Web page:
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Scientists Develop a Quantum-Dot Process to Split Water and Generate Hydrogen


Fuel cells can be used in various applications such as spacecraft, remote weather stations, large parks, rural locations, military applications and automotive industry. Fuel cells have hydrogen as the base element for their power.

Using a simple process like electrolysis, water can be split into its  two compounds: hydrogen and oxygen. Two graduate students Jennifer Hensel and Gongming Wang, found a more efficient and direct way to generate hydrogen. They have developed a photoelectrochemical (PEC) cell that is able to generate hydrogen using sunlight, inside the cell itself.

The UCSC (University of California, Santa Cruz) researchers combined two technologies called elemental doping and quantum dot sensitization in order to improve the performance of metal oxide semiconductors in solar cells. The semiconductor material was used as a light-absorbing anode in the PEC cell.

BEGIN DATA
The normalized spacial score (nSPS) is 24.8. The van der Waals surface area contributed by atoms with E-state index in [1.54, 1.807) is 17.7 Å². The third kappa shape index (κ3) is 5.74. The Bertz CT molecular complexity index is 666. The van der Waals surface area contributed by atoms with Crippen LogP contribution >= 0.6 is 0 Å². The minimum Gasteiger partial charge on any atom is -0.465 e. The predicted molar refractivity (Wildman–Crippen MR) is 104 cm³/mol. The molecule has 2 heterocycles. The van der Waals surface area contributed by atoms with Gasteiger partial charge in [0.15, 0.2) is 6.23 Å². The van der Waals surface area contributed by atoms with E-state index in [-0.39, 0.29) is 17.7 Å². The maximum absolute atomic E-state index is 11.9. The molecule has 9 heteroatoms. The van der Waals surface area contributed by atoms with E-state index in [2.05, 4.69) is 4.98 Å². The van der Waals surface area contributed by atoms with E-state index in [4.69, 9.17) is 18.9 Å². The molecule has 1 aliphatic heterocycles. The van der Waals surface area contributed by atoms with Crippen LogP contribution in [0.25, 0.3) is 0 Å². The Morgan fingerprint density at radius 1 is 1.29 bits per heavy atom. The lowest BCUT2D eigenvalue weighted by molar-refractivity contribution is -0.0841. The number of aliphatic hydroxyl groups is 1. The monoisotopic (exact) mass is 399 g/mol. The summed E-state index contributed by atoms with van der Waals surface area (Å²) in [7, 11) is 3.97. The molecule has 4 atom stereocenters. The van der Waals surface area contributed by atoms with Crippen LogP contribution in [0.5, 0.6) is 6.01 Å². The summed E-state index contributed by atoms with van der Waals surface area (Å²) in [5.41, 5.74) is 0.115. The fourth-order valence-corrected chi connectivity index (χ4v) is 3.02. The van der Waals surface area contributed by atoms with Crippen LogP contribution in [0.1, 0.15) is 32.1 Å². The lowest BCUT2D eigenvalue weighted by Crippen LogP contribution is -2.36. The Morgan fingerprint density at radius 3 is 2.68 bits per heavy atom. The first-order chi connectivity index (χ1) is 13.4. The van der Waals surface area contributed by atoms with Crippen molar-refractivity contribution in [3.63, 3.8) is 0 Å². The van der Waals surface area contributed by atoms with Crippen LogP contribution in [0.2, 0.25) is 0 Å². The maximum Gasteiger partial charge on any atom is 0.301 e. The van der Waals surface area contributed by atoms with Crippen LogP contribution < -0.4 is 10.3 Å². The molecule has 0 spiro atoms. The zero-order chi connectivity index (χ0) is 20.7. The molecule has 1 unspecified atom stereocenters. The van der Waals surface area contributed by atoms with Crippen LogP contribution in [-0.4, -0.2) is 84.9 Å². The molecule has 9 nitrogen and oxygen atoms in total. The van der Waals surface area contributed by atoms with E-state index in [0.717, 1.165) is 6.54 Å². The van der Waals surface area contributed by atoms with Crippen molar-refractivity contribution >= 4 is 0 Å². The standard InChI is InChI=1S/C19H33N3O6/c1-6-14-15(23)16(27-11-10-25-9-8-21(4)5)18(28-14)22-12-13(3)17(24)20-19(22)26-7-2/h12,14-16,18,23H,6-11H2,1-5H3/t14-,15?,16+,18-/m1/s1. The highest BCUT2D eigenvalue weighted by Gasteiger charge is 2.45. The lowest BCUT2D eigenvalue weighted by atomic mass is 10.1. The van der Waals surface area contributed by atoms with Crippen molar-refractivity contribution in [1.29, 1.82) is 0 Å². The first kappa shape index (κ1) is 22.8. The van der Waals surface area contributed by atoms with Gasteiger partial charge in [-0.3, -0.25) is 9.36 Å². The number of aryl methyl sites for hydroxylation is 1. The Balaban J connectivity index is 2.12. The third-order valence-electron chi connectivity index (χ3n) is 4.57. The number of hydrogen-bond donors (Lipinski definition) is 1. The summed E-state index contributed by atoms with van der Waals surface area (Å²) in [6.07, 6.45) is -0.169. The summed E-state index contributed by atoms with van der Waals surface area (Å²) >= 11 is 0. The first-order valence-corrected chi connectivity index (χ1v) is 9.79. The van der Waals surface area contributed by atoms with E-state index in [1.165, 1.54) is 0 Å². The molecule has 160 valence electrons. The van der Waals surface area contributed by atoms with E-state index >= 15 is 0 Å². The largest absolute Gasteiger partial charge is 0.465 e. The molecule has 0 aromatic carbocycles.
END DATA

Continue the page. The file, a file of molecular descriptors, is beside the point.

Jin Zhang, professor of chemistry and biochemistry at UCSC already proved that the combined techniques enhance the performance of a photovoltaic cell and later on he teamed up with Yat Li, assistant professor of chemistry and biochemistry, to test the same combination in a PEC cell. As this needed as well a lot of theoretical work to completely understand the mechanism, on the 25th of January, not surprisingly, a paper was published by two scholars of Zhang and Li: Jennifer Hensel and Gongming Wang, treating the fore-mentioned subject.

Hensel and Wand synthesized thin films of titanium dioxide nanoparticles and titanium dioxide nanowire arrays vertically aligned in a thin film on a substrate. The titanium dioxide films were doped with nitrogen, while the quantum dot sensitization was made with cadmium selenide nanoparticles. The nanostructure was used as photoanode in a PEC cell.

The results were successful and proved that the efficiency of photoelectrochemical cells and of photovoltaic solar cells can be greatly increased using combined elemental doping and quantum dot sensitization process.

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